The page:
Dog Day Afternoon (1975)
Cert: 15 / 124 mins / Dir. Sidney Lumet / Trailer
Sydney Lumet's retelling of an actual bungled bank robbery in 1972 New York might just be the perfect example of a stripped-down 1970s crime thriller; stiflingly grim but with a relentless energy, the film eschews the orchestral scores of the genre and opts instead for Elton John performing 'Amoreena' over the lengthy opening-credit sequence. Once this becomes an 'in-movie' track, the car radio playing it is switched off and the film's soundtrack ends there. Lumet's documentary-approach is assisted by hand-held cameras, on-set audio (including the scrapes and scuffles of everyday movement), and minimal titles and credits.
Of course, the realism would be nothing without the recurring realisation that for all the film's dips into the borderline-absurd private life of the robbery's ringleader John Wojtowicz (Al Pacino), those parts are pretty much true, too (although Wojtowicz contested some of the details, they were the more mundane ones, oddly).
What's even more bizarre is that Wojtowicz had watched The Godfather on the day of the robbery, partly for inspiration, obviously unaware than he and his partner in crime would be played by Pacino and John Cazale, both of whom star in that film.
But those are trifling details; Pacino is quite superb in this movie as a man at the end of several tethers (the most I've enjoyed him outside of Scarface), and while he's supported by an admirable cast, it's really Al's show. Watching Dog Day Afternoon at this stage, I can also see the massive influence it had on Reservoir Dogs (although the script is the polar opposite of Tarantino's slick dialogue).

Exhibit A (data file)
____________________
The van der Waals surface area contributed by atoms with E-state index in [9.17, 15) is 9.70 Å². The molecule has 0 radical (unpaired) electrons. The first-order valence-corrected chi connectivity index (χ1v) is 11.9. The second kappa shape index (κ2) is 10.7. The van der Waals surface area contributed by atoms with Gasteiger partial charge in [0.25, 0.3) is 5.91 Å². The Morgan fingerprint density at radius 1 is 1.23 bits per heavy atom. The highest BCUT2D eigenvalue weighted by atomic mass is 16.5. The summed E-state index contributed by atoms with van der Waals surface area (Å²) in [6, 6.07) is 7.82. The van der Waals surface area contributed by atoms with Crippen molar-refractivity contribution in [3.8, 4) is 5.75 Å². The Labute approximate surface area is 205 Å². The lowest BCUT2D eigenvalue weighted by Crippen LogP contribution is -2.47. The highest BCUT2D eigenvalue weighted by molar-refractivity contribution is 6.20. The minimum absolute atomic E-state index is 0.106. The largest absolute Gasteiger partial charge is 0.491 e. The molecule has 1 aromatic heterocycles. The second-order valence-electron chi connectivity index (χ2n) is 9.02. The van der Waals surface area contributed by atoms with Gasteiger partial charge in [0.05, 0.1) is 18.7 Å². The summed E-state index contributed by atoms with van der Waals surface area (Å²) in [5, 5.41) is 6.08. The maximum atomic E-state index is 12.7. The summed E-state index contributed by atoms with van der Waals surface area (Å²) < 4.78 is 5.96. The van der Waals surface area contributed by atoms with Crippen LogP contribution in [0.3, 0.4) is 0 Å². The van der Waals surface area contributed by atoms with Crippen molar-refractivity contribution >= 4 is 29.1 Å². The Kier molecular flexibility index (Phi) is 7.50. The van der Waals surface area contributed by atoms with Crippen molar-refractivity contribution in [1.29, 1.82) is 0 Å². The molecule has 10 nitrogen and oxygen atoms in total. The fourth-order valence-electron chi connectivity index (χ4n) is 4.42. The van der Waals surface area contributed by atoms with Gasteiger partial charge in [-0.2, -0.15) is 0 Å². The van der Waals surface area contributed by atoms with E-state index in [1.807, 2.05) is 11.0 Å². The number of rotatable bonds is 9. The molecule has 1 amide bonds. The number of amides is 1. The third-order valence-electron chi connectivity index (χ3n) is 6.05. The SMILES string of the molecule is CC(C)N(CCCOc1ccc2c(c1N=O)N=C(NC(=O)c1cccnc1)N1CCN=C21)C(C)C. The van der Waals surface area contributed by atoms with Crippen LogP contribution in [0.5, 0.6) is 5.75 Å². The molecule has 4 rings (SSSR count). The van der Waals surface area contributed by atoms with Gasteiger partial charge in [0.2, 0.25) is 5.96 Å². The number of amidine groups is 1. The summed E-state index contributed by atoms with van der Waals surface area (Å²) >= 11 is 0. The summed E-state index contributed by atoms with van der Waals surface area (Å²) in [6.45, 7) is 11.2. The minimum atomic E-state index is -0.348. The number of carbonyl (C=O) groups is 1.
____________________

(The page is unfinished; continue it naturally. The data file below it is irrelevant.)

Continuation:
In fact, Dog Day Afternoon would be a masterpiece if veteran thesp Charles Durning didn't pantomime his way through the middle-act as beleaguered detective, Moretti ;)
More as a study in film-making than an evening's entertainment, but yes.
Not that I heard.
Dog Day Afternoon stars Lance Henriksen, who appeared in horror-threequel Scream 3, as did Carrie 'Leia' Fisher.
• ^^^ That's dry, British humour, and most likely sarcasm or facetiousness.
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